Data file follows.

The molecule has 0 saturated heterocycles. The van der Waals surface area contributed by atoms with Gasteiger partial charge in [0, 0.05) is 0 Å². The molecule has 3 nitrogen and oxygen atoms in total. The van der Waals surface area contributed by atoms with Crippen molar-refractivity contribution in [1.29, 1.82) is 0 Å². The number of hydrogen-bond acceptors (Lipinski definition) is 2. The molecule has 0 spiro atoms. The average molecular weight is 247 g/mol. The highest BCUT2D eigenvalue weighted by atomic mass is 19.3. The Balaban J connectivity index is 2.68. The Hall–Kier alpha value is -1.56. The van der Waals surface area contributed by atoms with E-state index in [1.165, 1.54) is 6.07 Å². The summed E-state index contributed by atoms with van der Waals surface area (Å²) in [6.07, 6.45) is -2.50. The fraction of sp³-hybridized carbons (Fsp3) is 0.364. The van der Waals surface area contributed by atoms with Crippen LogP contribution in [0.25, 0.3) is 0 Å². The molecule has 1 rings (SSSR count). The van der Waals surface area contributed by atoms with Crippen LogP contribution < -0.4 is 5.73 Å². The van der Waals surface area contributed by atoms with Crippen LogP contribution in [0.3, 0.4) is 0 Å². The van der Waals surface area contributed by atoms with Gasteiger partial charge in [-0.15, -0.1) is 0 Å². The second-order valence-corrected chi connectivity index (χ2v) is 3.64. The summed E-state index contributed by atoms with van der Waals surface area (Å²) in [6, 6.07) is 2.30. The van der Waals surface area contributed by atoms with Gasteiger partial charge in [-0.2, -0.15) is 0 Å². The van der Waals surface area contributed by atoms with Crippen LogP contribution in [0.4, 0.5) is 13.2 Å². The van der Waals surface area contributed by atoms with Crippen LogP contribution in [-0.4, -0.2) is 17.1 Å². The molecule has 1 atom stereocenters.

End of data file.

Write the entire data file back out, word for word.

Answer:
The molecule has 0 saturated heterocycles. The van der Waals surface area contributed by atoms with Gasteiger partial charge in [0, 0.05) is 0 Å². The molecule has 3 nitrogen and oxygen atoms in total. The van der Waals surface area contributed by atoms with Crippen molar-refractivity contribution in [1.29, 1.82) is 0 Å². The number of hydrogen-bond acceptors (Lipinski definition) is 2. The molecule has 0 spiro atoms. The average molecular weight is 247 g/mol. The highest BCUT2D eigenvalue weighted by atomic mass is 19.3. The Balaban J connectivity index is 2.68. The Hall–Kier alpha value is -1.56. The van der Waals surface area contributed by atoms with E-state index in [1.165, 1.54) is 6.07 Å². The summed E-state index contributed by atoms with van der Waals surface area (Å²) in [6.07, 6.45) is -2.50. The fraction of sp³-hybridized carbons (Fsp3) is 0.364. The van der Waals surface area contributed by atoms with Crippen LogP contribution in [0.25, 0.3) is 0 Å². The molecule has 1 rings (SSSR count). The van der Waals surface area contributed by atoms with Crippen LogP contribution < -0.4 is 5.73 Å². The van der Waals surface area contributed by atoms with Crippen LogP contribution in [0.3, 0.4) is 0 Å². The van der Waals surface area contributed by atoms with Gasteiger partial charge in [-0.15, -0.1) is 0 Å². The second-order valence-corrected chi connectivity index (χ2v) is 3.64. The summed E-state index contributed by atoms with van der Waals surface area (Å²) in [6, 6.07) is 2.30. The van der Waals surface area contributed by atoms with Gasteiger partial charge in [-0.2, -0.15) is 0 Å². The van der Waals surface area contributed by atoms with Crippen LogP contribution in [0.4, 0.5) is 13.2 Å². The van der Waals surface area contributed by atoms with Crippen LogP contribution in [-0.4, -0.2) is 17.1 Å². The molecule has 1 atom stereocenters.